Apply the federal minimum wage and health and safety laws to all workers, regardless of their visa status. If illegal workers are found in a factory or on a farm, treat them the way we have been treating them - send them back home. They took that risk when they came here illegally. But, also fine their employer and if they were being paid less than minimum wage or there were violations of health and safety laws, fine their employer more - a lot more. The money from the fines can be thrown into the Develop Mexico program.

Require employers to pay the appropriate taxes and fees - workers comp, etc. - for every worker they employ - illegal or not. If they don't pay, collect the back taxes and fine them some extra when they're caught.

Retain the law that grants citizenship to anyone born within our borders, but change it to exclude people who show up here only for that purpose. If, for instance, a woman has a child while she is here working - whether legally or not - her child should be eligible for citizenship. On the other hand, if she shows up in her last trimester of pregnancy just to wait it out and give birth; toss her and the kid out.

What we don't want to do is greatly tighten up our immigration laws and policies. A liberal, open, mostly welcoming attitude toward immigrants is one of the greatest strengths of our country. It is what has created the strong, powerful, affluent and creative nation we live in. And it will continue to do so if we let it.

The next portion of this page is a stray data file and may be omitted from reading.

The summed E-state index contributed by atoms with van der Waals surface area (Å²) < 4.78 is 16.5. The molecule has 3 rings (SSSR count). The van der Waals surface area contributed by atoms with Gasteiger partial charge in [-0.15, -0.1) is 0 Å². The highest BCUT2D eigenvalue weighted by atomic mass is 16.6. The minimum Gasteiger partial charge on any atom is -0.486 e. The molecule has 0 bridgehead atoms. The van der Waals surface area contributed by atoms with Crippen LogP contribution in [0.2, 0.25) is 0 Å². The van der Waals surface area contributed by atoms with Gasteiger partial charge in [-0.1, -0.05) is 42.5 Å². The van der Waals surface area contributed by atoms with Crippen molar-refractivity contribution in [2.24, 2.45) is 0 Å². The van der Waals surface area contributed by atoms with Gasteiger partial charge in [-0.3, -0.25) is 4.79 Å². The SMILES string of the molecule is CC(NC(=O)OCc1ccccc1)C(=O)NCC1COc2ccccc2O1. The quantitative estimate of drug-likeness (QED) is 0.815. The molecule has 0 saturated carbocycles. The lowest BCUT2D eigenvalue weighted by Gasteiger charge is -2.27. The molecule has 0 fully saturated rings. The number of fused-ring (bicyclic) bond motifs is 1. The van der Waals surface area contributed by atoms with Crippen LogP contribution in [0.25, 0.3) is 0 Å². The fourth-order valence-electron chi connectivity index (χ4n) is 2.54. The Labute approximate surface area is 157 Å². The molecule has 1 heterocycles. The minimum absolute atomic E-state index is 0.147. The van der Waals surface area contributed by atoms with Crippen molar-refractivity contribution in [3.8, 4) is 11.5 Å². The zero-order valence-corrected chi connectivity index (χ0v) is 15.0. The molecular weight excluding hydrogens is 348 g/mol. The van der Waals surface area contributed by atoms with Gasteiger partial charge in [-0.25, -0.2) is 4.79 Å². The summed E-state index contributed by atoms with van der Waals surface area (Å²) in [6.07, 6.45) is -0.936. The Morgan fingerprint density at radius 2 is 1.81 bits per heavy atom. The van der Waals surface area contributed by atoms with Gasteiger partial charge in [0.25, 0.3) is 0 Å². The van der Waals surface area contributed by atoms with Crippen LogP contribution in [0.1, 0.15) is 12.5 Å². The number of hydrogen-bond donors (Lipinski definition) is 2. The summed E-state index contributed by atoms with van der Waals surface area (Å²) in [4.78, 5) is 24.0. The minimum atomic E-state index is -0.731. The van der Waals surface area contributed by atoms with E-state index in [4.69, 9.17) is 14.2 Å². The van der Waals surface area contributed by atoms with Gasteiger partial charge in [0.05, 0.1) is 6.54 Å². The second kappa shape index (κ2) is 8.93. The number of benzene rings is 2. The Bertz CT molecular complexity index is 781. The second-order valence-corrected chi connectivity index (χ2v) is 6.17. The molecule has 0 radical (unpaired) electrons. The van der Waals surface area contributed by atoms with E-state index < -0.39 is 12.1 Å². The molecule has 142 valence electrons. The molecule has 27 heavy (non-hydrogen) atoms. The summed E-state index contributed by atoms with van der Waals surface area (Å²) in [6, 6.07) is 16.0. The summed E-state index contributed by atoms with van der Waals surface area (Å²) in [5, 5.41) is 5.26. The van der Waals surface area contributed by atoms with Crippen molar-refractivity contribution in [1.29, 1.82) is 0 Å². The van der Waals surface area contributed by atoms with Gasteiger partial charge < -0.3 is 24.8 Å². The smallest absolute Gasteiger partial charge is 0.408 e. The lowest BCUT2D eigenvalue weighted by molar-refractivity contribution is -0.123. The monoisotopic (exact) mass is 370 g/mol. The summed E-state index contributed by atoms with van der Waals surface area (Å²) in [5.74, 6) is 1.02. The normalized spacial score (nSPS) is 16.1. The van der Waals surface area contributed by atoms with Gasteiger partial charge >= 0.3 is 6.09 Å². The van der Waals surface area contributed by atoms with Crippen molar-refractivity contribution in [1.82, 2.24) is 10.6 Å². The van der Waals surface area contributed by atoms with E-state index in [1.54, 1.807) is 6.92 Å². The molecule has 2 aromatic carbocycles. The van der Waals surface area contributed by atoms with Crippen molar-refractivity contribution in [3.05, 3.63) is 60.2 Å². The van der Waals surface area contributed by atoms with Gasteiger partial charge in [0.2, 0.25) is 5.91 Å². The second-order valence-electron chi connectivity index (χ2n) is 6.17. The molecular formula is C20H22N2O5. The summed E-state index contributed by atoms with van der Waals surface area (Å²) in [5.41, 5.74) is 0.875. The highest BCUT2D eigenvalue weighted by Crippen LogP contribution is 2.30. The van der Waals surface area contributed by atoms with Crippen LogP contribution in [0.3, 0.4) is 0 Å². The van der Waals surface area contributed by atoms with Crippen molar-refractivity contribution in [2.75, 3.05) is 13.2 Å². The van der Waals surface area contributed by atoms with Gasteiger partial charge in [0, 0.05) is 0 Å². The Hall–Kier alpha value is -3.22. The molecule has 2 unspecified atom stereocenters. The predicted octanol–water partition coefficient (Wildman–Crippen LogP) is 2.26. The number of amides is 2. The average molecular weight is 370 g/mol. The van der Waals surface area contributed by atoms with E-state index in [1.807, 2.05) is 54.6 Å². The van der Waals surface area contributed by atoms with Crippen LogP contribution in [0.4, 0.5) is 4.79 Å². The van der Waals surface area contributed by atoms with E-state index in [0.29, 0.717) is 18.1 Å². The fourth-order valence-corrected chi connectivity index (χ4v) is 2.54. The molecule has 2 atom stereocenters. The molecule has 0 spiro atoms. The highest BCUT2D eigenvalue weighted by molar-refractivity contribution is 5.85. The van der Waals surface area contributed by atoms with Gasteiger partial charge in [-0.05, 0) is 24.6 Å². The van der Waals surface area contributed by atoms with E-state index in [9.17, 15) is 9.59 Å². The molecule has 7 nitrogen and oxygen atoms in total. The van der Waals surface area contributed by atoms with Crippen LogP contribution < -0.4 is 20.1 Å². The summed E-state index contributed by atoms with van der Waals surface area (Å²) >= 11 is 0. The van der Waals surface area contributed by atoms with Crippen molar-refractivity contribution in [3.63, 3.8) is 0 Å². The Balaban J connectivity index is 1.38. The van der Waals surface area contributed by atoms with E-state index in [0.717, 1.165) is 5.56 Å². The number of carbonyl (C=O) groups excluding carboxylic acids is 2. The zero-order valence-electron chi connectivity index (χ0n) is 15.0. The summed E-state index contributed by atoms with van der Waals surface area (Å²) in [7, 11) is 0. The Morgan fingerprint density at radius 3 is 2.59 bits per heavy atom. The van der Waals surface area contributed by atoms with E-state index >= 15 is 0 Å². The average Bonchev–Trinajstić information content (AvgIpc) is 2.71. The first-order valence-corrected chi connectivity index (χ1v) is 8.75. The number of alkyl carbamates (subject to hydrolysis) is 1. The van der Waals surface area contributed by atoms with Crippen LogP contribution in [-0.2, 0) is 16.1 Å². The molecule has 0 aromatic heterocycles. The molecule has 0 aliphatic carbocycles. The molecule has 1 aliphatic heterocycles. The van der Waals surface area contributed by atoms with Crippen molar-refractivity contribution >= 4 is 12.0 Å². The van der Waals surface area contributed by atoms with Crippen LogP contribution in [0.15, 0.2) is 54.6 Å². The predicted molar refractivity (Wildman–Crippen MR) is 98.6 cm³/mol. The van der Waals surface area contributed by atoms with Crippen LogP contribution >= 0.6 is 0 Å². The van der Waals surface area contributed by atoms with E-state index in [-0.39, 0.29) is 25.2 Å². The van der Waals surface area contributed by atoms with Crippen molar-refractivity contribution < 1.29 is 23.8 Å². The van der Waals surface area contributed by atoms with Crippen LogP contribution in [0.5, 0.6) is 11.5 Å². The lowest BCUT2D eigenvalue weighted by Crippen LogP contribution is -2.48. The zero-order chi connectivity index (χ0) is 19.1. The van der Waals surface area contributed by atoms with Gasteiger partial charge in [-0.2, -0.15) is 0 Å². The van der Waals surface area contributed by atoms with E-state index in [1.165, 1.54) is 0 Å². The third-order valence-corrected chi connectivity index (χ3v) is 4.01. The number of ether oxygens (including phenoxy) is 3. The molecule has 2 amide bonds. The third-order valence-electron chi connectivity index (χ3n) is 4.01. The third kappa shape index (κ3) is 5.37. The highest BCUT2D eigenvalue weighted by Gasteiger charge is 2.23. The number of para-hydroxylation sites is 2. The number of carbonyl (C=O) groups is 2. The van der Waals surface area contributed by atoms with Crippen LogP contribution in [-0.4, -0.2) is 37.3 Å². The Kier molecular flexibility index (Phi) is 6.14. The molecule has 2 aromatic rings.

2 comments:

Randy S said...

What you are describing is what occurs when “some individuals move from one country to another.” A phenomenon that may be “controlled politically, restricted, encouraged, planned, or accepted. What the US is experiencing, on the other hand, is not immigration but Migration. Migration is a “natural phenomenon: it happens, and no one can control it.” Migration is an extreme catastrophe, where instead of assimilating into the culture into which a people moves, (as what happens with immigration) an entire population moves into an area and changes the political, cultural, and economic make up of a country or area. This phenomenon has happened many times throughout history and, and it is at work all over he Western hemisphere today.

Independently of what we may call it; a country in which 25 to 30% of the population identifies with another country, votes and participate in another countries election and remits most of their savings to another economy cannot be called the United States of America.

The immediate economic result of such massive migration is an erosion of the quality of life, an escalation in crime, a diminished life expectancy, literacy rate and infant mortality of our population just to mention quantifiable changes.

Notwithstanding that some poor as a whole may benefit from being poor in an environment where poverty is richness as compared as the areas where they originate. In the long run openness to migration results in a disincentive to the needed ethical and political changes in the countries were the migrants originate.

The reason why our politicians are showing no leadership and constantly babble incoherent slogans is due to the fact that very soon; sometime within the next nine years the cost of Medicare-Medicaid and Social Security combined will exceed the revenue from employment taxes that have been used until now to cover for excessive government spending of the last quarter of century. When that event arrives the cost of these services would have to be paid in part with funds from other sources, meaning that Social Security and Medicaid-Medicare will be in competition for money with all other government programs including the military